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Table of Contents

Early American Hand Tools

Hand Tools of the Industrial Revolution

Tools Teach Publication

Hand Tools in History Series

The Archaeology of Tools

Online Stores

Links to Other Sources

Phenomenology of Tools

Tools Teach: An Iconography of American Hand Tools

Hard copy table of contents

Identification of Hand Tools and their Use

Part I: Simple Machines and their Metallurgy
          Simple Machines: An Overview

The Ferrous Metallurgy of Early American Trades

The Direct Process of Iron-making
The Indirect Process of Iron-making
The Puzzle of Natural Steel

Part II: The Toolkits of Early American Trades
Part III: Hand Tools of the Industrial Revolution
Part IV: Learning the World through the Study of Tools
Part V: A Guide to the Hand Tools in History Publication Series



The mission of this seventh volume in the Davistown Museum’s Hand Tools in History publication series is to explore the iconography – imagery – of the hand tools that characterize the evolution of early American trades into an Industrial Revolution with an increasing diversity of tool forms. The focus of this Tools Teach publication is to provide a guide to the hand tools and trades that played a key role in American history for interested students and artisans, rather than for advanced collectors or experts.

This volume begins with an overview of hand tools as simple machines and continues with a description of the ferrous metallurgy of early American trades (Part I). Part II focuses on a depiction of the toolkits of early American trades, beginning with the tools of the forge-master, multitasking blacksmith, and related metalworkers. It continues with a sampling of the discarded tools of obsolete trades, the now forgotten implements of the cooper, farrier, wheelwright, sail-maker, cobbler, and others. Part III of Tools Teach explores the iconography of representative hand tools of an industrial age that built machines that made some hand tools obsolete. Our exploration includes illustrations of the increasing variety of machine-made hand tools used to build, operate, or repair the tsunami of complex machinery that characterized the Industrial Revolution and the American factory system it engendered. Illustrations of some of the most interesting machine-made tools as well as tools as sculpture objects conclude our exploration of the iconography of American hand tools.

Our review of the American factory system of mass production of tools with interchangeable parts includes an overview of the most important prime movers of the Industrial Revolution. Most important among these complex machines are the steam engine, railroad engine, automobile, and the vast diversity of power tools, such as lathes, milling machines, drill presses, screw cutting lathes, planers, shapers, etc. It was this series of technological innovations that led to the development of a global consumer society, which now includes rapid air transport and the florescence of a post-industrial society based on electronic equipment with no moving parts (radio, television, computers, cell phones, iPads, and the internet.) An ironic component of the evolution of a global consumer society driven by electronic technologies is the continuing reliance on many forms of simple machines, i.e. hand tools, to facilitate the ongoing operation of the infrastructure of modern society. Machinists, mechanics, electricians, plumbers, woodworkers, agricultural workers, and many other hand tool-wielding workers, craftspersons, and artisans are a key component of the viability of an increasingly complex industrial society where the continued use of hand tools, including expertise in their employment, is a vital component of economic and social stability. A familiarity with the hand tools of early trades and the history of technology provides an important basis for finesse in the use of hand tools. This knowledge provides an essential foundation for participation in the innovative cyber-technology-based economies of the future.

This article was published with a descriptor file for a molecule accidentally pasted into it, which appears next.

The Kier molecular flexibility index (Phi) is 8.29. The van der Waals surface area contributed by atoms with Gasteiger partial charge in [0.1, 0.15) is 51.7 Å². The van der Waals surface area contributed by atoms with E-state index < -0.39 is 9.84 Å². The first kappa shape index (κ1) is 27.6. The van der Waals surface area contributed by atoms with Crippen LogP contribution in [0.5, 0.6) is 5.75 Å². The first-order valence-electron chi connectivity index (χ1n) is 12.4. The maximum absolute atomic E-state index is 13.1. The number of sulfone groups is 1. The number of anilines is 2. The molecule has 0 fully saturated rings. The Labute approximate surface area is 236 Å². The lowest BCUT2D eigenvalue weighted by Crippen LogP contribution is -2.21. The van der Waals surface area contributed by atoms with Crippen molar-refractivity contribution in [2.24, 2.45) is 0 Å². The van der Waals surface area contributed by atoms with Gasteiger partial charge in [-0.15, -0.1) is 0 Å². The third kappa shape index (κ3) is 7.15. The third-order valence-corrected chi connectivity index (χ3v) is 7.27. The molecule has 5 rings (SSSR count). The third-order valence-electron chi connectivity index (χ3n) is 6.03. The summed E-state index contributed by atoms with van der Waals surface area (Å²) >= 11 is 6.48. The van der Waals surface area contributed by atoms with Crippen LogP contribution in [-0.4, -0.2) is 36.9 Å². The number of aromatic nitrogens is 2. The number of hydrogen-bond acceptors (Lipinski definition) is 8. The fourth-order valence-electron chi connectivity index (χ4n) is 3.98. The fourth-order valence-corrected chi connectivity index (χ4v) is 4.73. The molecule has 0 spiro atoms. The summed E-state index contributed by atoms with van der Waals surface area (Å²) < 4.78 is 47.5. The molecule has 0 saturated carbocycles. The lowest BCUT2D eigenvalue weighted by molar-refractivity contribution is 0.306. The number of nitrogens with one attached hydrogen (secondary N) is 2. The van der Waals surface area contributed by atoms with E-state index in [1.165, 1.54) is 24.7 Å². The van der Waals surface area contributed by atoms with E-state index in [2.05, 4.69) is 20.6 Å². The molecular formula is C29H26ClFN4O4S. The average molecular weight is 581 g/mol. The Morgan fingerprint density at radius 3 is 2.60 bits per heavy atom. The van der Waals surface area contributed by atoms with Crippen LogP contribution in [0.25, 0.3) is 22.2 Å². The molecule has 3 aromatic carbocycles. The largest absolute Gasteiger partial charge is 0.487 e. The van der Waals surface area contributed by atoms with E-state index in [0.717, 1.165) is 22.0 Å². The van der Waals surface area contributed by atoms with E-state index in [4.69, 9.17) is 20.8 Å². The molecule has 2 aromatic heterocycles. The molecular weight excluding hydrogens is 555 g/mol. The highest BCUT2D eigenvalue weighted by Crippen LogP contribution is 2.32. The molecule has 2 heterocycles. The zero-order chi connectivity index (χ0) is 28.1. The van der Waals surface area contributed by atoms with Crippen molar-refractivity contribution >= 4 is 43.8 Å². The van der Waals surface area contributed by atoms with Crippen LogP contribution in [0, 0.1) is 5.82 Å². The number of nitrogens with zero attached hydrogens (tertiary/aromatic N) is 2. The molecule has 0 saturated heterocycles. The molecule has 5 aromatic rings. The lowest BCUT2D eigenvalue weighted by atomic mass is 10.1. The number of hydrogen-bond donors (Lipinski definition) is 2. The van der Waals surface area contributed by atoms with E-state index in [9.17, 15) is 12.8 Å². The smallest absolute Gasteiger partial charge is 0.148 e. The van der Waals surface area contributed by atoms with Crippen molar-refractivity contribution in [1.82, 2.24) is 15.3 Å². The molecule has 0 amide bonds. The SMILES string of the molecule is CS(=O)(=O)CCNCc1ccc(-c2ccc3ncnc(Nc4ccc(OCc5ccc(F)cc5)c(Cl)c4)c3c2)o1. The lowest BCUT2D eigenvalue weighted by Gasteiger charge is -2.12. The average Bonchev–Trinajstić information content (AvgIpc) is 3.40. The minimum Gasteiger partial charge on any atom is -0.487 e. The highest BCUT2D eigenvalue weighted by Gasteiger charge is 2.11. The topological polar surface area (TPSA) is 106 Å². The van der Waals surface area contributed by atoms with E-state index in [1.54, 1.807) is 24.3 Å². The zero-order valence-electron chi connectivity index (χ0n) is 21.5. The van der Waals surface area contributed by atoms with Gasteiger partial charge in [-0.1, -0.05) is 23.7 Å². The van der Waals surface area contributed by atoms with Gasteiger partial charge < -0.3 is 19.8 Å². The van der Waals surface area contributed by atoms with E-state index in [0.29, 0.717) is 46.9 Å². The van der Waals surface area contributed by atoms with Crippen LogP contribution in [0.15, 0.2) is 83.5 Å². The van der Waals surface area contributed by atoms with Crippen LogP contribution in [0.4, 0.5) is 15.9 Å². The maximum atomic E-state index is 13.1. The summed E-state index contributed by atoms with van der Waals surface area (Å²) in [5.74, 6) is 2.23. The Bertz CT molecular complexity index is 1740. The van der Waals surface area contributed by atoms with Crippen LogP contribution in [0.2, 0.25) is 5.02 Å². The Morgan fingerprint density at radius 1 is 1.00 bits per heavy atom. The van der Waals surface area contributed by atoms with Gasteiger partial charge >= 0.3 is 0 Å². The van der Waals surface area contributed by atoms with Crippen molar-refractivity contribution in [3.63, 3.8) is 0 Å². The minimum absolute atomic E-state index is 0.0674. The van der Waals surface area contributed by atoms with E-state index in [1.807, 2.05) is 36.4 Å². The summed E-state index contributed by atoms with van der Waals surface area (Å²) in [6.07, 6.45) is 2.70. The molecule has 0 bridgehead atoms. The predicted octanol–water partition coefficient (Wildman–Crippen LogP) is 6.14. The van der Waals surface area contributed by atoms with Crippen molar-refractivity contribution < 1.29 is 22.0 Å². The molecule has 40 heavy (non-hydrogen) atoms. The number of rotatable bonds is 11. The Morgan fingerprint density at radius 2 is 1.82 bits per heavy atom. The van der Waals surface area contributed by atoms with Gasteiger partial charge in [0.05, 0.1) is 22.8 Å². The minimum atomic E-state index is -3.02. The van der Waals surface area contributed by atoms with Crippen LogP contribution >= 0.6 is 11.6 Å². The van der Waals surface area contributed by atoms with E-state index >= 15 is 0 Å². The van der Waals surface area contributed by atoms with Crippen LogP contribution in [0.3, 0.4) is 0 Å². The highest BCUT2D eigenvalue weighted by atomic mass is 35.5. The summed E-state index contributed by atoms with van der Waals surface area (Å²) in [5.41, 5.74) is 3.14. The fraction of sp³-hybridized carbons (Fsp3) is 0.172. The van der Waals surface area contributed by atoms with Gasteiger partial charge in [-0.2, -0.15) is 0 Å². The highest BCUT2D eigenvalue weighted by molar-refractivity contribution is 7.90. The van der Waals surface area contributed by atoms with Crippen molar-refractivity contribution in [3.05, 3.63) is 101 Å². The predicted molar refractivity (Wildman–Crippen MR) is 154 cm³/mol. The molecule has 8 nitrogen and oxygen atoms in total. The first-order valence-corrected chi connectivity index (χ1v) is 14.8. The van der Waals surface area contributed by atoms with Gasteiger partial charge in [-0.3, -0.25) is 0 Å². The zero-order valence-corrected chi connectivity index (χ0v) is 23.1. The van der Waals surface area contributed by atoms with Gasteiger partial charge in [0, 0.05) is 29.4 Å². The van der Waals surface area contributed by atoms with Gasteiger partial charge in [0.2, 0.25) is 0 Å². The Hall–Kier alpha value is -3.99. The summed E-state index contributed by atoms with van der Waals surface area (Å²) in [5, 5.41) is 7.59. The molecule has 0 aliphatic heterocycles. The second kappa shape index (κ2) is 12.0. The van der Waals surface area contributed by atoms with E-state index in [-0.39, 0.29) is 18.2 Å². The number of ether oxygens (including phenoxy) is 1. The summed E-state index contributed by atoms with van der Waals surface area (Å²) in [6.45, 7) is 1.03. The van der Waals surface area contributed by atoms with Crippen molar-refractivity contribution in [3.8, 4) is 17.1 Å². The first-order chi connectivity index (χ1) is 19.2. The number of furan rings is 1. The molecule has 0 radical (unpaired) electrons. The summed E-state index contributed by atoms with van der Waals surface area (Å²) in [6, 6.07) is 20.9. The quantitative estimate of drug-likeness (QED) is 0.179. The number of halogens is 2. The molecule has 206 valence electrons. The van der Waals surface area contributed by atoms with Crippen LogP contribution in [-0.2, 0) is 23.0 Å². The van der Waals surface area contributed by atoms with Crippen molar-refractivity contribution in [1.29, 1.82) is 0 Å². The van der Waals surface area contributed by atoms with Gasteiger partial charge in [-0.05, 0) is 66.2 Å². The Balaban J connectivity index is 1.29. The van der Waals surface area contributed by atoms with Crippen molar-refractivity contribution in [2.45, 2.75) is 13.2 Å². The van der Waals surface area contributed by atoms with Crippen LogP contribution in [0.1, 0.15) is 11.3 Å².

Even more invisible than the indispensible skills of the poly-technicians of the infrastructure of the age of electronic technology is the continued relevance of hand tools for the myriad community of artists – sculptors, metalsmiths, woodworkers, printmakers – who provide alternative ambiances to the deadening boredom and psychic numbness of the electronic media of mass consumer society, the myriad benefits of electronic technologies notwithstanding.

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Tools of the Woodworker by Trade



Other early American trades

Agricultural Tools
Fishing Tools: Mackerel plow, eel spear, whaling spears
Domestic Tools

Part III: Hand Tools of the Industrial Revolution